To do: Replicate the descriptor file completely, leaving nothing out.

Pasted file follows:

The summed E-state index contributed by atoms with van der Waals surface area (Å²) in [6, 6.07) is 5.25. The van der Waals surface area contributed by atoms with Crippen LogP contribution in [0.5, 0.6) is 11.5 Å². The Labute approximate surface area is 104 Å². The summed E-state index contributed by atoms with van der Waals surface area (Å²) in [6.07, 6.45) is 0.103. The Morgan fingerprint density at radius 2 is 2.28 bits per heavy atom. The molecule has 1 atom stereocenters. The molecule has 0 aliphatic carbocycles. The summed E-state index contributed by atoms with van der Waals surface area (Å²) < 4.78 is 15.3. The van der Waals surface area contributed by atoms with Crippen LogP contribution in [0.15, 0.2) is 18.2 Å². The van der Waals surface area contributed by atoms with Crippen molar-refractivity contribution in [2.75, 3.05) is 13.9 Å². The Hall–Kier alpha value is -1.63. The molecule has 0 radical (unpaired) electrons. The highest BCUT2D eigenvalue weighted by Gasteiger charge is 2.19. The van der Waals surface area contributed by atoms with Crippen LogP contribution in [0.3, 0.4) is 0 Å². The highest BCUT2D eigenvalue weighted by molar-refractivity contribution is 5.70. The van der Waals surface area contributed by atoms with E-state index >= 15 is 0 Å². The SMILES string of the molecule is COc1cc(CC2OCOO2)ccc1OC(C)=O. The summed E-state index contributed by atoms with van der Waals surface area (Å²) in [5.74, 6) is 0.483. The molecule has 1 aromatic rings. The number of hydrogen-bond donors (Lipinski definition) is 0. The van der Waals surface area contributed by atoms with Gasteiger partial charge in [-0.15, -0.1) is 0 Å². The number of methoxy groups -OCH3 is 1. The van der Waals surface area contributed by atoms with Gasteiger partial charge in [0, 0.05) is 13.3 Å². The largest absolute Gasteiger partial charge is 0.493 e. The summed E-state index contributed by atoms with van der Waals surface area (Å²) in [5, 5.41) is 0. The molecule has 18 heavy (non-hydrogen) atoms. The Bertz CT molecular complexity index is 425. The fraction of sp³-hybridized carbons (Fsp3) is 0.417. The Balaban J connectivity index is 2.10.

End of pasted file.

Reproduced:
The summed E-state index contributed by atoms with van der Waals surface area (Å²) in [6, 6.07) is 5.25. The van der Waals surface area contributed by atoms with Crippen LogP contribution in [0.5, 0.6) is 11.5 Å². The Labute approximate surface area is 104 Å². The summed E-state index contributed by atoms with van der Waals surface area (Å²) in [6.07, 6.45) is 0.103. The Morgan fingerprint density at radius 2 is 2.28 bits per heavy atom. The molecule has 1 atom stereocenters. The molecule has 0 aliphatic carbocycles. The summed E-state index contributed by atoms with van der Waals surface area (Å²) < 4.78 is 15.3. The van der Waals surface area contributed by atoms with Crippen LogP contribution in [0.15, 0.2) is 18.2 Å². The van der Waals surface area contributed by atoms with Crippen molar-refractivity contribution in [2.75, 3.05) is 13.9 Å². The Hall–Kier alpha value is -1.63. The molecule has 0 radical (unpaired) electrons. The highest BCUT2D eigenvalue weighted by Gasteiger charge is 2.19. The van der Waals surface area contributed by atoms with Crippen LogP contribution in [0.3, 0.4) is 0 Å². The highest BCUT2D eigenvalue weighted by molar-refractivity contribution is 5.70. The van der Waals surface area contributed by atoms with E-state index >= 15 is 0 Å². The SMILES string of the molecule is COc1cc(CC2OCOO2)ccc1OC(C)=O. The summed E-state index contributed by atoms with van der Waals surface area (Å²) in [5.74, 6) is 0.483. The molecule has 1 aromatic rings. The number of hydrogen-bond donors (Lipinski definition) is 0. The van der Waals surface area contributed by atoms with Gasteiger partial charge in [-0.15, -0.1) is 0 Å². The number of methoxy groups -OCH3 is 1. The van der Waals surface area contributed by atoms with Gasteiger partial charge in [0, 0.05) is 13.3 Å². The largest absolute Gasteiger partial charge is 0.493 e. The summed E-state index contributed by atoms with van der Waals surface area (Å²) in [5, 5.41) is 0. The molecule has 18 heavy (non-hydrogen) atoms. The Bertz CT molecular complexity index is 425. The fraction of sp³-hybridized carbons (Fsp3) is 0.417. The Balaban J connectivity index is 2.10.